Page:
Wednesday, March 17, 2010

How Many Games Are We Talking About?

Since not everyone is familiar with World of Warcraft, I am going to use a more familiar game - football - to make some important distinctions about games. As with most words, we use the word "game" to cover a lot of very different activities. When we talk about the "game" of football we often refer to a very wide variety of different activities that are all refereed to as part of the game. These activities might include tracking player statistics, whether or not to use instant replay, player salary negotiations, drinking beer and eating pizza, painting yourself in team colors and dancing in front of the camera, tailgate parties, and so on. Most people would say these and many other things are all part of the game of football. And from the perspective of a football fan, this is fine. However, from the perspective of a researcher it is a disaster.

If the concept of football as a game includes all of the above things and more, it would be very difficult if not outright impossible to make any general statements that would be true for all instances. It would be difficult, as well, to find any regular relationships between football and other concepts. In order to do that I need well defined concepts and the way I achieve that is to make distinctions between the various kinds of activities.

First we have the definitional game. This is the game as described by the rulebook.

Second, we have the experiential game. This is what it feels like to play the game or observe the game being played. This should probably be broken down further since what it feels like to play and what it feels like to watch are very different. Yet this break down may require some thought.

Third we have the social game. This is the social experience of being in a stadium or in a room full of friends watching a game being played. This will require further breakdown as well since the social experience of fans is very different from the social experience of team mates.

Fourth we have the economic game. This is the game as a business or economic enterprise.

Finally, we have the game as phenomenon. Why is football bigger than hockey? Why do people wear football shirts? How does football influence younger people?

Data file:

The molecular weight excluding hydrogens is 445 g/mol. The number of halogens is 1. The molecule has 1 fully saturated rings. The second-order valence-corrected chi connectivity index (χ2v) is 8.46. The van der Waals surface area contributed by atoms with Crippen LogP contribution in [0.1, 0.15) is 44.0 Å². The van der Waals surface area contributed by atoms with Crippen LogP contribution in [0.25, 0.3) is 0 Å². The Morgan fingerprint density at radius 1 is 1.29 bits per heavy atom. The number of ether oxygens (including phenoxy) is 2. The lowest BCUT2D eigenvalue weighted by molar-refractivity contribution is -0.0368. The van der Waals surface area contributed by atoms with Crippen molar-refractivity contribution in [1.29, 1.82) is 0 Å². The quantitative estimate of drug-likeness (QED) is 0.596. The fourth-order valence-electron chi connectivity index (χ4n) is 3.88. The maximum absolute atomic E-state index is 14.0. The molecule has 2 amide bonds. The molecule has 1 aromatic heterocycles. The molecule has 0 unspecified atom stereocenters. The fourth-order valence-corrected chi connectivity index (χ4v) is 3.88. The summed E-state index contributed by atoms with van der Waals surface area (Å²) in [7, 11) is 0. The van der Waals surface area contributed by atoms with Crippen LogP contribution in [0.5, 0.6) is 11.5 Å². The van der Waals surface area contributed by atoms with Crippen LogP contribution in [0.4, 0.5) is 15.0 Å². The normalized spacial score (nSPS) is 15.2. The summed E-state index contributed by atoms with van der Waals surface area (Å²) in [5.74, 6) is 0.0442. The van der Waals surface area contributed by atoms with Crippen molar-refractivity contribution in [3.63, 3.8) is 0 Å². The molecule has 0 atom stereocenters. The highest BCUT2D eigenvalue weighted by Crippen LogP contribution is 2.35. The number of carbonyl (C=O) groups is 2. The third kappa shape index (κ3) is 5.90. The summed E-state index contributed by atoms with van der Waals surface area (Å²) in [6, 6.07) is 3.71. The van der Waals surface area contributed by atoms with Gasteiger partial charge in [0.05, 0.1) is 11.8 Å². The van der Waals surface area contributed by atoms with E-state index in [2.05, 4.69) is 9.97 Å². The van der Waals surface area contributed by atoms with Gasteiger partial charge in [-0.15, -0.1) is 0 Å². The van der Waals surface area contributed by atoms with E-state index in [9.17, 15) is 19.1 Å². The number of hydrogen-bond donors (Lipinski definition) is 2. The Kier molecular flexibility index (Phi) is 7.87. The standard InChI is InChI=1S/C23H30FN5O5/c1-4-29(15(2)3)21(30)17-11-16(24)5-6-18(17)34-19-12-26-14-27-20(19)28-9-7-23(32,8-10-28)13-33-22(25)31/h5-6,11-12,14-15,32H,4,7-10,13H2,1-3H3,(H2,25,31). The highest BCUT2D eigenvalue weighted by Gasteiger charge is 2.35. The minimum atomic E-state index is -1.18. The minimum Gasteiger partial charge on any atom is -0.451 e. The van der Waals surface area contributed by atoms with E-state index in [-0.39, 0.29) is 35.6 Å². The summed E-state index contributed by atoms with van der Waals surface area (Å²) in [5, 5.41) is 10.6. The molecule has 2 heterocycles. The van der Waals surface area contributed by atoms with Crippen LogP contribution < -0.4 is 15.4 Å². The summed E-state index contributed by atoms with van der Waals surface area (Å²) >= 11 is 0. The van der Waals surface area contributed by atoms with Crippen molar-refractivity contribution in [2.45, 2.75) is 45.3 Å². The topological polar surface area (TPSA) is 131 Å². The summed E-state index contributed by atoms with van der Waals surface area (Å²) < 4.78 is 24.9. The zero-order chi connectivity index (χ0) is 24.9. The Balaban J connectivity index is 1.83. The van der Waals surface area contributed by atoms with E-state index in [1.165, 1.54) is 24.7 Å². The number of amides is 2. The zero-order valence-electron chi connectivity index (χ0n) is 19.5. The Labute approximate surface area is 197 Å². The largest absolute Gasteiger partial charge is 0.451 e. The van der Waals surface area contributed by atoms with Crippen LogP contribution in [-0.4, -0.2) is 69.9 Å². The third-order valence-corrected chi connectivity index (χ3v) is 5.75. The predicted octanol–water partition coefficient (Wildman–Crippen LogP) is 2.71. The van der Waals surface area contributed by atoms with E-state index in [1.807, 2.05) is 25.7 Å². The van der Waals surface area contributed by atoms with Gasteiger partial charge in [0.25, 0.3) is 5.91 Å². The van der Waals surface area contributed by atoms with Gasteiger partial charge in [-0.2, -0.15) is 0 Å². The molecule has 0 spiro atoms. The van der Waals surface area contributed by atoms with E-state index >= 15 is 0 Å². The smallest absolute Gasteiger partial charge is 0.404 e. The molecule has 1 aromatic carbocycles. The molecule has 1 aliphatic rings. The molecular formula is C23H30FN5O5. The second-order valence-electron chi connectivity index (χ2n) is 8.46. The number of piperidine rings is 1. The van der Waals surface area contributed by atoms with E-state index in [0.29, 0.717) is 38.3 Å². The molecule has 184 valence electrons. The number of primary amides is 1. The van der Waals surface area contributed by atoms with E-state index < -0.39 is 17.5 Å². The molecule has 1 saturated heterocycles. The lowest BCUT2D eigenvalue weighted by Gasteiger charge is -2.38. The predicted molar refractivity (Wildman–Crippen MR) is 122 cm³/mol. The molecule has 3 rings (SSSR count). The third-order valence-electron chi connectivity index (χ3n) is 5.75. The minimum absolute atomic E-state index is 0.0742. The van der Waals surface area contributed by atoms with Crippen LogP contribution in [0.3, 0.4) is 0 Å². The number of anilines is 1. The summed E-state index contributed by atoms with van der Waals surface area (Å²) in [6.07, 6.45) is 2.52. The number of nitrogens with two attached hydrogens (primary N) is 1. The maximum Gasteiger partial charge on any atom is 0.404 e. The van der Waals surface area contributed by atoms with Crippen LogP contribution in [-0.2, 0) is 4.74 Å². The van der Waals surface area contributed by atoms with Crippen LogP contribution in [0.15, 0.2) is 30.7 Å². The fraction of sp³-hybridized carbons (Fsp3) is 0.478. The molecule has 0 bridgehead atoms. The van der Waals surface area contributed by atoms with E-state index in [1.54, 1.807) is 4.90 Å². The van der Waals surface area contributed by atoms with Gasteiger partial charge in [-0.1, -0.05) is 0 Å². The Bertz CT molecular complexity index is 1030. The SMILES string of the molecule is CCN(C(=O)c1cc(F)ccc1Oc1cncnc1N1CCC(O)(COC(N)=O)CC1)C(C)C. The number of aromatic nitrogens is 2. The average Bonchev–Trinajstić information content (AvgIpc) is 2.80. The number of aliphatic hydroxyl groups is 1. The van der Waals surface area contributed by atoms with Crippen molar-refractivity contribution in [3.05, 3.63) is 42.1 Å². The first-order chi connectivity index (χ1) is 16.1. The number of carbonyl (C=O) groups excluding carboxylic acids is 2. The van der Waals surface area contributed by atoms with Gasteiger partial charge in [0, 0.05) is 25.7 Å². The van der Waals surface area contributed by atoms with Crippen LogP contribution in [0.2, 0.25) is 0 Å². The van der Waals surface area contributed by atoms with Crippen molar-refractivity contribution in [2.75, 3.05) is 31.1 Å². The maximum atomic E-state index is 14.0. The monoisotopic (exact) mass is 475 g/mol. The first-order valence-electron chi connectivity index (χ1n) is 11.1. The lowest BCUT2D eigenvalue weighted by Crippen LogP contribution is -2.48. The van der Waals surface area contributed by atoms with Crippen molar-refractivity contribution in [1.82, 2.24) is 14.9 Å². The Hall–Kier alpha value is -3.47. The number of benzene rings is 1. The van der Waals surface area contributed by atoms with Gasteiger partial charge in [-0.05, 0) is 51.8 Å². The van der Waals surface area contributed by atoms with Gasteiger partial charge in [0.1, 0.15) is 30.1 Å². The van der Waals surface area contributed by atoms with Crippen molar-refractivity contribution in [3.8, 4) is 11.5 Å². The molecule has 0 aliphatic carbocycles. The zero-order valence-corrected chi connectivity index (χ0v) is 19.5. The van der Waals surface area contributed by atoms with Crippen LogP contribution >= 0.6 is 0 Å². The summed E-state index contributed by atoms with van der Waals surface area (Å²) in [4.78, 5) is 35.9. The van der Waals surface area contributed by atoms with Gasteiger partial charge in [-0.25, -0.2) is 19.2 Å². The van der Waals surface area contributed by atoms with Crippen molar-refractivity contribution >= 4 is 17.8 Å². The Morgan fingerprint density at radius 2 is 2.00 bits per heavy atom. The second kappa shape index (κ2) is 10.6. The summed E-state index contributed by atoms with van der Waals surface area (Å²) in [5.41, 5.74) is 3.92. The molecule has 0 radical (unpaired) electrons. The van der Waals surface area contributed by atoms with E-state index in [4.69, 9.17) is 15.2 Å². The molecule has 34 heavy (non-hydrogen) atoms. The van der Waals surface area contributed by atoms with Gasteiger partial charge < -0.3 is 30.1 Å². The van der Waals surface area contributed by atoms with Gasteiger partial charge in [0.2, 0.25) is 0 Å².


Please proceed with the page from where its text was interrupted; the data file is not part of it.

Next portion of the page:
This is far from the last word on game categories. In fact they need a lot of work. However, it does show, hopefully, that in order to study a thing, we must break it down into categories of like things and study those like things. Next time I will return to World of Warcraft and look at it in terms of these categories.

Wednesday, March 10, 2010

World of Warcraft and the Lusory Attitude

Bernard Suit defines a lusory attitude as a player's willingness to accept the rules of a game as a means of pursuing the goals of the game in order to maximize one's enjoyment. Consider a simple example. Let's say that a running back in football has broken away from the line and is running down the field in pursuit of a touch down. Let's say, further, that one tackler stands between him and the goal. He may change direction to avoid he player. He may fake a change of direction. He may plow right into the tackle and attempt to overpower him. These are all acceptable options within the game of football. It would not do, however, to have a sniper in the stands pick off the tackle with a well placed shot from a high powered rifle. For, under these conditions, even if the runner managed to cross the goal line it would not be considered a touchdown. Any number of other silly examples could also illustrate this point. In checkers, one could glue their checkers to the board to prevent their opponent from taking them. In golf one could carry their ball to the hole and drop it in. However, games have rules that we must follow in order to achieve the goals of the game and if we do not follow those rules we are not playing that game. Further, if we are not playing that game we are not enjoying the experience of playing that game.

I have noticed, in World of Warcraft, that the lusory attitude varies considerably from one player to the next. Different players are actually playing very different games. In the case of some players, they are not playing a game at all. And these varying lusory attitudes reflect, I believe, very different game experiences. So, I thought over the next few posts, I would explore this.